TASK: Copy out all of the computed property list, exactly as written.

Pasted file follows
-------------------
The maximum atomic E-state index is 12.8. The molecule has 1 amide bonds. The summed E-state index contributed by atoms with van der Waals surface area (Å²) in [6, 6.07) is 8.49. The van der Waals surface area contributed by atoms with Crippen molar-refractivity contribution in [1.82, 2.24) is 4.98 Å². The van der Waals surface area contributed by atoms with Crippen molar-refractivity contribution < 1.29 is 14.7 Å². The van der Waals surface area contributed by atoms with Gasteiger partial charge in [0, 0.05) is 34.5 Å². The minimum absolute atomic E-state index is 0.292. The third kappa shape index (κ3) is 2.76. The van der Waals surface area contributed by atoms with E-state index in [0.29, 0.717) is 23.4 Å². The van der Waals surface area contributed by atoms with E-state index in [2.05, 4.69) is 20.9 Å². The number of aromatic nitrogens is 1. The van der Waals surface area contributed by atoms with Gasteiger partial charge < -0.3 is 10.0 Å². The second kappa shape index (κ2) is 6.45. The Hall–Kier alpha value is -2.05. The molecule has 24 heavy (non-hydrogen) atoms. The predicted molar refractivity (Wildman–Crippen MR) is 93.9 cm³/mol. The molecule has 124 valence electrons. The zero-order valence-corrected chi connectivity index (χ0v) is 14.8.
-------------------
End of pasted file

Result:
The maximum atomic E-state index is 12.8. The molecule has 1 amide bonds. The summed E-state index contributed by atoms with van der Waals surface area (Å²) in [6, 6.07) is 8.49. The van der Waals surface area contributed by atoms with Crippen molar-refractivity contribution in [1.82, 2.24) is 4.98 Å². The van der Waals surface area contributed by atoms with Crippen molar-refractivity contribution < 1.29 is 14.7 Å². The van der Waals surface area contributed by atoms with Gasteiger partial charge in [0, 0.05) is 34.5 Å². The minimum absolute atomic E-state index is 0.292. The third kappa shape index (κ3) is 2.76. The van der Waals surface area contributed by atoms with E-state index in [0.29, 0.717) is 23.4 Å². The van der Waals surface area contributed by atoms with E-state index in [2.05, 4.69) is 20.9 Å². The number of aromatic nitrogens is 1. The van der Waals surface area contributed by atoms with Gasteiger partial charge < -0.3 is 10.0 Å². The second kappa shape index (κ2) is 6.45. The Hall–Kier alpha value is -2.05. The molecule has 24 heavy (non-hydrogen) atoms. The predicted molar refractivity (Wildman–Crippen MR) is 93.9 cm³/mol. The molecule has 124 valence electrons. The zero-order valence-corrected chi connectivity index (χ0v) is 14.8.